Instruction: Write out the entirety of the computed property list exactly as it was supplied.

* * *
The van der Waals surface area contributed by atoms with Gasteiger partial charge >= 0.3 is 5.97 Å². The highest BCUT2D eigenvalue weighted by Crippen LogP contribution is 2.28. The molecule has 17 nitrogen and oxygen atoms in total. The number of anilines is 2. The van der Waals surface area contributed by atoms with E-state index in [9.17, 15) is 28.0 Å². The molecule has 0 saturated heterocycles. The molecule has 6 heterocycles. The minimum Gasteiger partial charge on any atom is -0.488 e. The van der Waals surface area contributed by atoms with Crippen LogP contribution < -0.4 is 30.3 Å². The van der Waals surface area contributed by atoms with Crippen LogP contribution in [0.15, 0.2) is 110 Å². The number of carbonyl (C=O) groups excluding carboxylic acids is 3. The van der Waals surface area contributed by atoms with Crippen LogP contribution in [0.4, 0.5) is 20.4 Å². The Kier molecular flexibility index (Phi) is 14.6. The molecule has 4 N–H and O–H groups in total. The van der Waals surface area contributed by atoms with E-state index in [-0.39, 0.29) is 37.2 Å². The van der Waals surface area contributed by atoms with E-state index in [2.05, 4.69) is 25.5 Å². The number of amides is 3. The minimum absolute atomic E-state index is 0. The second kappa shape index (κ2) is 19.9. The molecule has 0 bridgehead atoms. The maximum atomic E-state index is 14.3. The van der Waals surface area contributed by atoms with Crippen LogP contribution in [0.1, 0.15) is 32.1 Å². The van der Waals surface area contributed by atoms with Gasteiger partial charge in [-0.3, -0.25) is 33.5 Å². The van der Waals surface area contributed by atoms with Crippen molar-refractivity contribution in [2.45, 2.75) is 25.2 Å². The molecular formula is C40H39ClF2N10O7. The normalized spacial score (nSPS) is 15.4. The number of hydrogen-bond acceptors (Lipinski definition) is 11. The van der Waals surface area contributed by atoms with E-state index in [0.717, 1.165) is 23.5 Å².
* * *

The van der Waals surface area contributed by atoms with Gasteiger partial charge >= 0.3 is 5.97 Å². The highest BCUT2D eigenvalue weighted by Crippen LogP contribution is 2.28. The molecule has 17 nitrogen and oxygen atoms in total. The number of anilines is 2. The van der Waals surface area contributed by atoms with E-state index in [9.17, 15) is 28.0 Å². The molecule has 0 saturated heterocycles. The molecule has 6 heterocycles. The minimum Gasteiger partial charge on any atom is -0.488 e. The van der Waals surface area contributed by atoms with Crippen LogP contribution < -0.4 is 30.3 Å². The van der Waals surface area contributed by atoms with Crippen LogP contribution in [0.15, 0.2) is 110 Å². The number of carbonyl (C=O) groups excluding carboxylic acids is 3. The van der Waals surface area contributed by atoms with Crippen LogP contribution in [0.4, 0.5) is 20.4 Å². The Kier molecular flexibility index (Phi) is 14.6. The molecule has 4 N–H and O–H groups in total. The van der Waals surface area contributed by atoms with E-state index in [-0.39, 0.29) is 37.2 Å². The van der Waals surface area contributed by atoms with E-state index in [2.05, 4.69) is 25.5 Å². The number of amides is 3. The minimum absolute atomic E-state index is 0. The second kappa shape index (κ2) is 19.9. The molecule has 0 bridgehead atoms. The maximum atomic E-state index is 14.3. The van der Waals surface area contributed by atoms with Crippen LogP contribution in [0.1, 0.15) is 32.1 Å². The van der Waals surface area contributed by atoms with Gasteiger partial charge in [-0.3, -0.25) is 33.5 Å². The van der Waals surface area contributed by atoms with Crippen molar-refractivity contribution in [2.45, 2.75) is 25.2 Å². The molecular formula is C40H39ClF2N10O7. The normalized spacial score (nSPS) is 15.4. The number of hydrogen-bond acceptors (Lipinski definition) is 11. The van der Waals surface area contributed by atoms with E-state index in [0.717, 1.165) is 23.5 Å².